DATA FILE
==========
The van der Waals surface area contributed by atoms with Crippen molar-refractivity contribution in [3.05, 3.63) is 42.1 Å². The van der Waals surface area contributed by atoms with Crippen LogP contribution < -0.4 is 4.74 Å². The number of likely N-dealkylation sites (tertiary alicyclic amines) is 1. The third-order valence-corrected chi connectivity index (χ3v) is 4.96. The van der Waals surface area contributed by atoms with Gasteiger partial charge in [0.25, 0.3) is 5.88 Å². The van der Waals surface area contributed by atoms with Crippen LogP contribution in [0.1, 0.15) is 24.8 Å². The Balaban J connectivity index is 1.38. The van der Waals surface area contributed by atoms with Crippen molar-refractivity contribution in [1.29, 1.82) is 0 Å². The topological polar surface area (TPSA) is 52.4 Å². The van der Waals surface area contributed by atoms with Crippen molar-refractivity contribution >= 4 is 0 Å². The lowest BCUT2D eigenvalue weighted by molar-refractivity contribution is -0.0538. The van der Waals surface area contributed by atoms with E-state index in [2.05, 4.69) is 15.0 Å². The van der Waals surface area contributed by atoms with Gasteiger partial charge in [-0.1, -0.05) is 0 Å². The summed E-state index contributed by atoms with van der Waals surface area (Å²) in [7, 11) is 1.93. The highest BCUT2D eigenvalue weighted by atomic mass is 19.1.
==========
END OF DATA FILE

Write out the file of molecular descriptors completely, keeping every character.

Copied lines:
The van der Waals surface area contributed by atoms with Crippen molar-refractivity contribution in [3.05, 3.63) is 42.1 Å². The van der Waals surface area contributed by atoms with Crippen LogP contribution < -0.4 is 4.74 Å². The number of likely N-dealkylation sites (tertiary alicyclic amines) is 1. The third-order valence-corrected chi connectivity index (χ3v) is 4.96. The van der Waals surface area contributed by atoms with Gasteiger partial charge in [0.25, 0.3) is 5.88 Å². The van der Waals surface area contributed by atoms with Crippen LogP contribution in [0.1, 0.15) is 24.8 Å². The Balaban J connectivity index is 1.38. The van der Waals surface area contributed by atoms with Crippen molar-refractivity contribution in [1.29, 1.82) is 0 Å². The topological polar surface area (TPSA) is 52.4 Å². The van der Waals surface area contributed by atoms with Crippen molar-refractivity contribution >= 4 is 0 Å². The lowest BCUT2D eigenvalue weighted by molar-refractivity contribution is -0.0538. The van der Waals surface area contributed by atoms with E-state index in [2.05, 4.69) is 15.0 Å². The van der Waals surface area contributed by atoms with Gasteiger partial charge in [-0.1, -0.05) is 0 Å². The summed E-state index contributed by atoms with van der Waals surface area (Å²) in [7, 11) is 1.93. The highest BCUT2D eigenvalue weighted by atomic mass is 19.1.